How the New Formaldehyde Regulation Will Affect Door and Window Manufacturers
by Samantha Carpenter
The State of California, through its Air Resources Board, is in the final stage of developing an Air Toxic Control Measure (ATCM) for particleboard, medium-density fiberboard (MDF) and hardwood plywood—collectively known as composite wood.
In 1983, the California Legislature established a two-step process (AB 1807) of risk identification and risk management to address the potential health effects from airborne toxic substances and to reduce their risks. During the first step, the California Air Resources Board (CARB) and the California Office of Environmental Health Hazard Assessment (COEHHA) determine if a substance meets the definition of a toxic air contaminant, and to what extent. If a substance is determined to be a toxic air contaminant, the CARB begins the process of risk management. In this step, CARB evaluates the need, feasibility and cost of reducing emissions of a particular substance.
A Bit of History
Formaldehyde was identified as a toxic air contaminant by CARB more than 14 years ago. The COEHHA has determined that no safe exposure threshold level existed for formaldehyde to preclude cancer. The U.S. Environmental Protection Agency has classified formaldehyde as a “probable human carcinogen” under conditions of high or prolonged exposure. The International Agency for Research on Cancer (IARC) also concluded that formaldehyde is a probable human carcinogen.
During the identification of formaldehyde in 1992, CARB evaluated formaldehyde exposure in California and found that one of the major sources of exposure is from inhalation of formaldehyde emitted from formaldehyde resin-containing composite-wood products. An estimated 2.5 billion square feet of composite wood products (such as particleboard, MDF, hardwood, plywood and composite veneer) are sold in California annually. While CARB recognizes that other formaldehyde emission sources exist, emissions from composite wood products also contribute to an individual’s daily exposure to formaldehyde.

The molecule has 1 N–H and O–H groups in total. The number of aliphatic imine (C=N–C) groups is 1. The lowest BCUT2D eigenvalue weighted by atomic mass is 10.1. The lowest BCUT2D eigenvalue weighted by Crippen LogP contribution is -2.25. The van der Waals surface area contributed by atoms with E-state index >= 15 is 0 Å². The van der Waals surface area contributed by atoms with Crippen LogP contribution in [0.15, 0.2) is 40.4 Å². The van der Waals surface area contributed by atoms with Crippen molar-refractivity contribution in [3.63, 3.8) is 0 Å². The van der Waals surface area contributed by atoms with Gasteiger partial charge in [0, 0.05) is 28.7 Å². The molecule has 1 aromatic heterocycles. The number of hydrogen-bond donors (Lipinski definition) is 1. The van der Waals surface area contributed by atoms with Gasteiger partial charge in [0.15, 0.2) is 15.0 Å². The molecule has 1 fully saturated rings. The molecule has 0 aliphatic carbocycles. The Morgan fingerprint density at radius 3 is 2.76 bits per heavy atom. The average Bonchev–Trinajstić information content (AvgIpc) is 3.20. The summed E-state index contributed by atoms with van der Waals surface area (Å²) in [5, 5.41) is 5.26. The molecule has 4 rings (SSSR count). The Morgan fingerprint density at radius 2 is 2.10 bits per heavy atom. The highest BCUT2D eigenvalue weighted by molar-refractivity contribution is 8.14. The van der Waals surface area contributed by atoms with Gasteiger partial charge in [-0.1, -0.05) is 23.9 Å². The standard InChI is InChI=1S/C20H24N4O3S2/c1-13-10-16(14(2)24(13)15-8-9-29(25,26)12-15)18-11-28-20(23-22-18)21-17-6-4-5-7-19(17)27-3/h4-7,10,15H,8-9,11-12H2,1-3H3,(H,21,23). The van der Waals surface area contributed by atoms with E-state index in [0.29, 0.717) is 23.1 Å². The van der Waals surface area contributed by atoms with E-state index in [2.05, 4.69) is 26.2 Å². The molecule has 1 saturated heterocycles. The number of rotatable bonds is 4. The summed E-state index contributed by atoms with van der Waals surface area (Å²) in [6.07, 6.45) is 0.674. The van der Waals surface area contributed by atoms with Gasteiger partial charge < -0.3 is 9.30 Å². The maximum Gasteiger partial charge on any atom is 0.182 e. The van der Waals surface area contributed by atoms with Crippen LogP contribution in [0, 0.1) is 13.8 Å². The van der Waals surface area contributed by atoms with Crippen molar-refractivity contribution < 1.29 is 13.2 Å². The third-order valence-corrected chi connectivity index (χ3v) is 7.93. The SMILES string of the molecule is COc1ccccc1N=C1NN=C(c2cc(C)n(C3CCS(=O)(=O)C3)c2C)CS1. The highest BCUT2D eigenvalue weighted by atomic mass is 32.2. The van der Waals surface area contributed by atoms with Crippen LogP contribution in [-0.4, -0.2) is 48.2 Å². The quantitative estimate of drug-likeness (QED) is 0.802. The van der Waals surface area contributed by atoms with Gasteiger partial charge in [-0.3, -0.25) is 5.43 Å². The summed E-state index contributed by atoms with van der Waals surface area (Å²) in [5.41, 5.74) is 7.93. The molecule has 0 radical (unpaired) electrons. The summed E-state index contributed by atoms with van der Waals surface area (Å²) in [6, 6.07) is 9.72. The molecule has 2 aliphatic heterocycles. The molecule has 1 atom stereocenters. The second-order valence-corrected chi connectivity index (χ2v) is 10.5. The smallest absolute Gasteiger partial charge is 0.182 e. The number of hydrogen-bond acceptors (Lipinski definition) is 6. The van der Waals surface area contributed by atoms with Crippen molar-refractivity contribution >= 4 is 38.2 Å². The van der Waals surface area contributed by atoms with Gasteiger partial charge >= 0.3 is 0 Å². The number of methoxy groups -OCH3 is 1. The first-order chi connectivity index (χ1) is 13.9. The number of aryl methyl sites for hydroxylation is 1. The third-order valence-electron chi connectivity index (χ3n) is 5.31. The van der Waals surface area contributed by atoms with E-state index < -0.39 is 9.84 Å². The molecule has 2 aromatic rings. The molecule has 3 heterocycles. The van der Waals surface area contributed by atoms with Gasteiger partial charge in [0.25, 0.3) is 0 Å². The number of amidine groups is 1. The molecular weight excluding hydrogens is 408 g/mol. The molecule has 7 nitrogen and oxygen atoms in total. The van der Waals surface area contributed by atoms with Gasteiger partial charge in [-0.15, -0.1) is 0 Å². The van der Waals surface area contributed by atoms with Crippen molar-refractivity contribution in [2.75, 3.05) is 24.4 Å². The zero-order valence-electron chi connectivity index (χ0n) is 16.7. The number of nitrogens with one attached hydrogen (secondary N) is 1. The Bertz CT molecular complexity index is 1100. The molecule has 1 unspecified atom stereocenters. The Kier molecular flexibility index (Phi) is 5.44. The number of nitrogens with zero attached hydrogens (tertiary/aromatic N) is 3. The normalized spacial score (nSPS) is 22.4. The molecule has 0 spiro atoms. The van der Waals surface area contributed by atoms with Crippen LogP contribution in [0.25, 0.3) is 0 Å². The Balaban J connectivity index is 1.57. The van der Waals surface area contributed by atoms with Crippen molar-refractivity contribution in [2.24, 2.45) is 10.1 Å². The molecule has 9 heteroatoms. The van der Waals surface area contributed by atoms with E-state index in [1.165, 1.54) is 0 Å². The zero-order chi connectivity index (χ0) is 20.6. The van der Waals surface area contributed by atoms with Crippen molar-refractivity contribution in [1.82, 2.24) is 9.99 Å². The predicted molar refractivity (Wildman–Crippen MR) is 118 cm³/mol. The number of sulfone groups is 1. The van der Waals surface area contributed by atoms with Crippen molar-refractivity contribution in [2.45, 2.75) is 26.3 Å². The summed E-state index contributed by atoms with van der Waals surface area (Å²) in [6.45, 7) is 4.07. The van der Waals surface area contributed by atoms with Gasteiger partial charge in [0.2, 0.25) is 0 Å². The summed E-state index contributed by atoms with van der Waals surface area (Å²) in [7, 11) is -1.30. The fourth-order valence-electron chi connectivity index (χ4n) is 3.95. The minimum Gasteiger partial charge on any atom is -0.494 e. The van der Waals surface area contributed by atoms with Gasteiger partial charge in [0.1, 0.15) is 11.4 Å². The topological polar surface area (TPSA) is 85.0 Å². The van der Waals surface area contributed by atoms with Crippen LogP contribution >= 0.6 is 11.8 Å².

The Composite Panel Association (CPA) has spearheaded a coalition called the California Wood Industry Coalition to work aggressively with CARB to come up with an ATCM acceptable to the composite-wood industry. The coalition is comprised of a number of associations, including the CPA, American Home Furnishings Alliance, Kitchen Cabinet Manufacturers Association, American Forest and Paper Association, Hardwood Plywood and Veneer Association, Association of Woodworking and Furnishings Suppliers, Window and Door Manufacturers Association and Wood Moulding and Millwork Producers Association.
Tom Julia, president of the CPA, spoke with DWM magazine about how the ATCM on formaldehyde emissions originated. He said the regulation has been in the works for almost 15 years. But only in the past four years has CARB been actively pursing the regulation.
Effects on Manufacturers
Julia spoke further on behalf of the CPA, which he says represents about 95 percent of companies that produce composite wood products in North America. The CPA feels that mitigating formaldehyde emission is a laudable goal, and it has been supportive of reducing those emissions.
According to Julia, the CPA operates the largest third-party certification program of its kind in North America. It certifies, tests and audits products from companies that make [composite-wood products] in the U.S. and Canada, and the association just started to do it in Mexico. He says the critique the CPA and the wood coalition has is something he calls “the law of unintended consequences.”